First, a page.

In it we see all the interwoven plot lines explore this theme; Kramer seeks foreign, once-a-year (“like the Aurora Borealis”) Mackinaw peaches as a treat, even going as far as saying their taste resembles a “circus in his mouth”. Newman, the obese character that he is, is also trapped in this purely diet based indulgence (his lifestyle doldrums are evident almost time we see him in the Series, so his escape seeking is obvious enough). Elaine seeks a brief departure within the swanky downtown Plaza hotel, itself an additional perk to a new interview she’s landed for her dream job at Viking Press. George is seen finally realizing a dream of his he’d stated episodes earlier by “draping himself in velvet” (in this case a velvet tracksuit befitting a retiree), while the Seinfeld’s live life to the fullest with their brief realization on the lifestyle “Frank Sinatra” would have had when they explore all the available amenities that the Plaza hotel has to offer. (How all these plots intertwine is remarkable itself; Jerry must move out of his apartment briefly while an exterminator is fumigating it because Newman has unknowingly brought fleas into his home. His parents were set to arrive from Florida and now need a place to stay, which Elaine very reluctantly offers the Plaza Suite she’s taken from a Viking Press interview perk [interviewees from out of town are put up in the Plaza, so she just claims to not be a New Yorker to obtain it]. Kramer meanwhile, has entered the toxic apartment for part of the afternoon unknowingly and read a transcript sent from Viking Press for Elaine’s pre-interview packet. The gas leaves him unable to taste his annual peaches, but his time spent at ground zero wasn’t all for naught: Elaine, unable to find the story in the packet while quickly searching the boarded up apartment must pick—and then use—Kramer’s brain for a humorous synopsis of what he’s read. It almost works, until Viking Press gets the Plaza bill, which they think is from her stay there, and deny her the position.)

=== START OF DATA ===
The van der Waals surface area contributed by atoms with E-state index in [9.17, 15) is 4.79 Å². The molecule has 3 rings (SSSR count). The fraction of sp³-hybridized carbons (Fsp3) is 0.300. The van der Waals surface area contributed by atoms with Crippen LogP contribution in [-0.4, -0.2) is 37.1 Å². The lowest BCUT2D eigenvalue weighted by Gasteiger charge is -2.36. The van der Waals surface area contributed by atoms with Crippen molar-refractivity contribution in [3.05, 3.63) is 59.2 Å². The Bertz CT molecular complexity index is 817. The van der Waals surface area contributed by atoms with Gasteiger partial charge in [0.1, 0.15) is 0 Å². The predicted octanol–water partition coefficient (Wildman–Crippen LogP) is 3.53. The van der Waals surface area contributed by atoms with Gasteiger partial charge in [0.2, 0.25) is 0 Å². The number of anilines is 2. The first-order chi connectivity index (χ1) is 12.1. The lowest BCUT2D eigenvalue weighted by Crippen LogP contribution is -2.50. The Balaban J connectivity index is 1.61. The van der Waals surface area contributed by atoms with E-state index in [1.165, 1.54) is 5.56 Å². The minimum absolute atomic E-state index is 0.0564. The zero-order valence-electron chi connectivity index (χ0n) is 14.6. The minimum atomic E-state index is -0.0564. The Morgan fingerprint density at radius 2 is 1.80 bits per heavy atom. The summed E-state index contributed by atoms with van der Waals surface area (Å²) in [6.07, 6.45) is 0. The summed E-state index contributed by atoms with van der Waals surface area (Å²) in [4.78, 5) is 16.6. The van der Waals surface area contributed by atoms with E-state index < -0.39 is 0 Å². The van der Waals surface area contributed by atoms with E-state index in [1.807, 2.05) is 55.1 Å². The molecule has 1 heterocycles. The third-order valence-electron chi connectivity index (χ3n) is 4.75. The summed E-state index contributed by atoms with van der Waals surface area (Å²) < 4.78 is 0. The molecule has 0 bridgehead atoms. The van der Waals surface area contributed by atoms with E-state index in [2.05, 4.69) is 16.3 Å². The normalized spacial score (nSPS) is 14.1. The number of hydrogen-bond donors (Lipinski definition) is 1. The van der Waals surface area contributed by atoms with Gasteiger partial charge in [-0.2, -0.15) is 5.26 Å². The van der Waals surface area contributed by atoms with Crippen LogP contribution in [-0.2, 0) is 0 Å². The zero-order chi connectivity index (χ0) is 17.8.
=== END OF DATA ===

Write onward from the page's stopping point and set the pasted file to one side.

Oh course Seinfeld, in its celebration of the minutia of the everyday, will always have the (real) day win out. George’s dream of lazy individual coziness turns to nightmare when it becomes actually cozy for all, while Kramer’s ideal is robbed from him when his tastebuds diminish for several days after breathing in too much gas while lounging in Jerry’s quarantined apartment for “an hour-and-a-half”. Elaine has hers ripped away twice; once before it even starts (Jerry’s parents take the Plaza Suite when they can no longer stay with him in his flea-bombed place), then again when they run up an exorbitant bill of champagne, nuts, massages, and “several adult features” that costs here the job of her dreams. Jerry, outside this theme, but still inside his head of anxieties (he’s unable to use a girlfriends toothbrush while staying over while his apartment is being fumigated), remains the only one somewhat immune to the premature bout of fancy.
What each chosen fantasy (for lack of a better term) the individual character chooses says all that more about the character too; Kramer is pure indulgence, George is pure laziness as a heightening of acceptance for otherwise perceived shortcomings of physical appearance, Elaine is pure posh, then getting down to work a job more befitting her intellectual gifts, while Jerry is there to make sure it all happens as the fulcrum of action, just like a show bearing his name would imply. You must approach the episode with the understanding that his dream has already came true in the most meta of understandings: he has a show of his own.